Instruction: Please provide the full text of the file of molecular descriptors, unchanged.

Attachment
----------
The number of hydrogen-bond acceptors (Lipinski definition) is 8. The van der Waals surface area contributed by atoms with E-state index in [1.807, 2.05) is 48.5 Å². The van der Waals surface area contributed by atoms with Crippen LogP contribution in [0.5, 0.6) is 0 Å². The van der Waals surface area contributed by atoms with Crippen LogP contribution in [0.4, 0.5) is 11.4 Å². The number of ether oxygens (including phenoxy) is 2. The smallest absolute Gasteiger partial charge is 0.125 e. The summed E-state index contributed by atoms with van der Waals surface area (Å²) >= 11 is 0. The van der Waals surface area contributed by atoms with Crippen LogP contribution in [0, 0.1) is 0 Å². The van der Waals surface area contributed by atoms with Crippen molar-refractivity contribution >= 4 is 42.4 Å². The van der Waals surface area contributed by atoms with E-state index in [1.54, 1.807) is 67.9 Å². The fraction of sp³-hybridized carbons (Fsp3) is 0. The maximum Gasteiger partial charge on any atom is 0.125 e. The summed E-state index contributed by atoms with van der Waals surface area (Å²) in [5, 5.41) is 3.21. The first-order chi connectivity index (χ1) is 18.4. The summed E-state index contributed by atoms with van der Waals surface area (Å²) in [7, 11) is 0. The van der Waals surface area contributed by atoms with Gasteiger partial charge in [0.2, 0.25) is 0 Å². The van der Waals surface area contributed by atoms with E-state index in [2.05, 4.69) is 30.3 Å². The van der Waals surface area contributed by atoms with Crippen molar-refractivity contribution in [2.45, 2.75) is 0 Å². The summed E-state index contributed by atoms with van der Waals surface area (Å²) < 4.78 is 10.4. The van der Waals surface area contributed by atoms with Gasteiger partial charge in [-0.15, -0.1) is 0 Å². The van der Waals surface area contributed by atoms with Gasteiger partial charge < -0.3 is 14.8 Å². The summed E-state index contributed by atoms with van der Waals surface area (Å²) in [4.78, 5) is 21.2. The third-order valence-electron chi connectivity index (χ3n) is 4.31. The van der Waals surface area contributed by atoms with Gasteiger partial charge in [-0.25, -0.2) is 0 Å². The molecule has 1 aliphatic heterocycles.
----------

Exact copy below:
The number of hydrogen-bond acceptors (Lipinski definition) is 8. The van der Waals surface area contributed by atoms with E-state index in [1.807, 2.05) is 48.5 Å². The van der Waals surface area contributed by atoms with Crippen LogP contribution in [0.5, 0.6) is 0 Å². The van der Waals surface area contributed by atoms with Crippen LogP contribution in [0.4, 0.5) is 11.4 Å². The number of ether oxygens (including phenoxy) is 2. The smallest absolute Gasteiger partial charge is 0.125 e. The summed E-state index contributed by atoms with van der Waals surface area (Å²) >= 11 is 0. The van der Waals surface area contributed by atoms with Crippen LogP contribution in [0, 0.1) is 0 Å². The van der Waals surface area contributed by atoms with Crippen molar-refractivity contribution >= 4 is 42.4 Å². The van der Waals surface area contributed by atoms with E-state index in [1.54, 1.807) is 67.9 Å². The fraction of sp³-hybridized carbons (Fsp3) is 0. The maximum Gasteiger partial charge on any atom is 0.125 e. The summed E-state index contributed by atoms with van der Waals surface area (Å²) in [5, 5.41) is 3.21. The first-order chi connectivity index (χ1) is 18.4. The summed E-state index contributed by atoms with van der Waals surface area (Å²) in [7, 11) is 0. The van der Waals surface area contributed by atoms with Gasteiger partial charge in [0.2, 0.25) is 0 Å². The van der Waals surface area contributed by atoms with E-state index in [2.05, 4.69) is 30.3 Å². The van der Waals surface area contributed by atoms with Crippen molar-refractivity contribution in [2.45, 2.75) is 0 Å². The summed E-state index contributed by atoms with van der Waals surface area (Å²) < 4.78 is 10.4. The van der Waals surface area contributed by atoms with Gasteiger partial charge in [-0.15, -0.1) is 0 Å². The van der Waals surface area contributed by atoms with Gasteiger partial charge < -0.3 is 14.8 Å². The summed E-state index contributed by atoms with van der Waals surface area (Å²) in [4.78, 5) is 21.2. The third-order valence-electron chi connectivity index (χ3n) is 4.31. The van der Waals surface area contributed by atoms with Gasteiger partial charge in [-0.25, -0.2) is 0 Å². The molecule has 1 aliphatic heterocycles.